Archive for the ‘Writing’ Category

Moleskine Passions Book Journal – My Review

Since yesterday, I am the proud owner of a Moleskine Passions Book Journal, and I love it! All my life I have tried to keep a record of my reading, but all my initiatives to keep a book journal ultimately failed. I’ll still have to see whether I’ll keep up with this journal, but I think the beauty of the journal will help me (as will my 30 books a year challenge). I thought I’d give a little review of the Book Journal!

I don’t know why, but somehow I had expected a pocket-size Moleskine, so I was very pleased that the journal turned out to be the size of a normal Moleskine.The pages are thinner than in a normal Moleskine, so instead of 192 pages, the book journal has 240 (which are numbered! Jay! No numbering by hand!). The first three pages can be used for planning.The format for books starts at page 5, and is organized alphabetically.

There are 6 pages for ever letter of the alphabet, followed by 60 pages you can categorize yourself, using the stickers you can find in the back pocket. I used these stickers: My favourites, Wish List, Lent, Borrowed, Holiday Reading and Present list. I’ll finally have a central place to record the books I lent and the books I borrowed, which I always forget. I don’t know how many books I’ve lent out and never got back, and there are at least 10 books in my library that I cannot remembering buying or receiving as a gift (This is why I always write my name and phone number in any book I lent out, but of course that’s not a guarantee you’ll get it back either).

I like the tab for Holiday Reading, because for me planning my holiday reading is almost as much fun as planning the rest of my travels. Moreover, careful planning is absolutely necessary as I’ll need a book for every mood, varying in heaviness (both physically and content-wise!).

Finally, I love giving books as a present, but sometimes it can be so hard to find the perfect book for someone (especially when you have only 10 minutes left before the bookstore closes and you panick and decide to buy a best-seller they already have). It is such a good habit to write down which book to buy for whom at the moment you come across a book that screams your friend’s/mom’s/dad’s name.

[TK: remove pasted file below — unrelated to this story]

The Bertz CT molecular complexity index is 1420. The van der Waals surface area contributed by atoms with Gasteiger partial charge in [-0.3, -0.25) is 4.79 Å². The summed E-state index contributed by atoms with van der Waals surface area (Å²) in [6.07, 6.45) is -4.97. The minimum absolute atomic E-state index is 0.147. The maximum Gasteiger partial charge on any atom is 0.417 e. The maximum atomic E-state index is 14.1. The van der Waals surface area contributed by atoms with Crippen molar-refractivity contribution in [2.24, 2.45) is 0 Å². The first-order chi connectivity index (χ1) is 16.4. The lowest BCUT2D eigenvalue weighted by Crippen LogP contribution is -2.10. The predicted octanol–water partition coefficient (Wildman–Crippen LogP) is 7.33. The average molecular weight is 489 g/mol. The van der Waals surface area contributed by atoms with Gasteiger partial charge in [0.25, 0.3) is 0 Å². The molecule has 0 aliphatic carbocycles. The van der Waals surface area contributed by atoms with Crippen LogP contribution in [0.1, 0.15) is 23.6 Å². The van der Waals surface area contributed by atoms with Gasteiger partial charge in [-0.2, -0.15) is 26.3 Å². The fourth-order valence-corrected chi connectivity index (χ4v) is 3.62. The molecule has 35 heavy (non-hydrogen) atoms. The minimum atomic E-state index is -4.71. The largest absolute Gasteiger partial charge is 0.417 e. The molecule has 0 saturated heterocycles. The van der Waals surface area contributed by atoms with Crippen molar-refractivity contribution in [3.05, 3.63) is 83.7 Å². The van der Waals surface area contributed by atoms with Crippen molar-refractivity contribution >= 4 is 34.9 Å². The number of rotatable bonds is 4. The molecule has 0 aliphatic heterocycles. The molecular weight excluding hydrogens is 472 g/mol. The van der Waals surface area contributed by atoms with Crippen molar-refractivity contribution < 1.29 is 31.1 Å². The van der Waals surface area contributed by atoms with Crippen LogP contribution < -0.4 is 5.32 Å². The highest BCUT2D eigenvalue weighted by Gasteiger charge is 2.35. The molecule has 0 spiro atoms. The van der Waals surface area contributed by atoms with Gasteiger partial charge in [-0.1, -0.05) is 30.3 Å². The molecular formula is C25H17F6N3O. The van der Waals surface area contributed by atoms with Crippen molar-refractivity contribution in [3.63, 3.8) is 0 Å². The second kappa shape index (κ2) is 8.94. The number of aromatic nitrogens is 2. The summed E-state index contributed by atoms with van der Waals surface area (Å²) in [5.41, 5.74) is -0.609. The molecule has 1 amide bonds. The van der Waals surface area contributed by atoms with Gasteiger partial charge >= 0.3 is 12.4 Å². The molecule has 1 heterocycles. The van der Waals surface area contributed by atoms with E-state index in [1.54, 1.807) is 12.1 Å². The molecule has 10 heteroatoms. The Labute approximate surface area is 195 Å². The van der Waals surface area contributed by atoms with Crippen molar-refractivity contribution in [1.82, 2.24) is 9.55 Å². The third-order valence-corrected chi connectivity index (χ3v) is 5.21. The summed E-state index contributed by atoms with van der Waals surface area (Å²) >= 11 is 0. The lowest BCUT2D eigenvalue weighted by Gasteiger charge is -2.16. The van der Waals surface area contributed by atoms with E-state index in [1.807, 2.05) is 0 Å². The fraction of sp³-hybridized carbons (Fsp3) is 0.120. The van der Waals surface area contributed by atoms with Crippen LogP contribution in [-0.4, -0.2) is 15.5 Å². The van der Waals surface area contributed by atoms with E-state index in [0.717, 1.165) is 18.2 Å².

At the end of the Journal there are 15 blank pages, which can be used for drawing or collages or whatever you’d like. These could also be useful to record information on favourite authors, or to make year-lists of books read.

On the Moleskinerie weblog I have read several comments by people who did not like the new passions journals and say they are unneccessary  because it would reduce people’s creativity now they did not have to make their own journal (from a plain Moleskine). Some claim that Moleskine’s uniqueness is being lost (which was on the website), and that it’s becoming too much of a ‘brand’. I disagree.

To me, these people sound just like those who complain that the small town band ‘they discovered’ is getting too ‘commercial’. They like to think of themselves as unique and pride themselves in having found a quality notebook (or a good band). Then they claim the Moleskine brand (or band they ‘discovered’) has changed because so many people like it. But in fact, they miss being (or feeling) unique, and therefore start looking for something else. But the the Moleskine Passions line does not change the fact that there are still good-old plain Moleskines, waiting to be turned into something creative (or less creative, in my case ;)). I love  the simple blank or lined Moleskine Notebooks, but I also like the Book Journal and I think it will actually enhance my creativity and really make me think about my reading more.

Well, I’d better start reading.

My yellow pages

Rhodia ruled notepad no. 19

Large ruled Rhodia Notepad

Just like buying books, buying a new notebook makes me happy. I am a happy Moleskine user (not very original, but I love them!), but I recently discovered a new great writing tool; Rhodia notepads. My local stationery shop down the street sells two types. One is a (small) 5 x 5 squared notepad (Rhodia No. 16)  and the other one is a larger ruled ‘travers’ notepad (Rhodia no. 19).

I bought the small one a couple of weeks ago, and was very satisfied with the quality of the paper and the way the yellow paper stands out from my other notes and printouts. However, I needed more space to write on, so I also bought the large ruled notepad, which is perfect, because there is a lot of space left of the vertical line. This leaves space for numbering, topics, after-the-fact remarks and besides that  just looks very nice.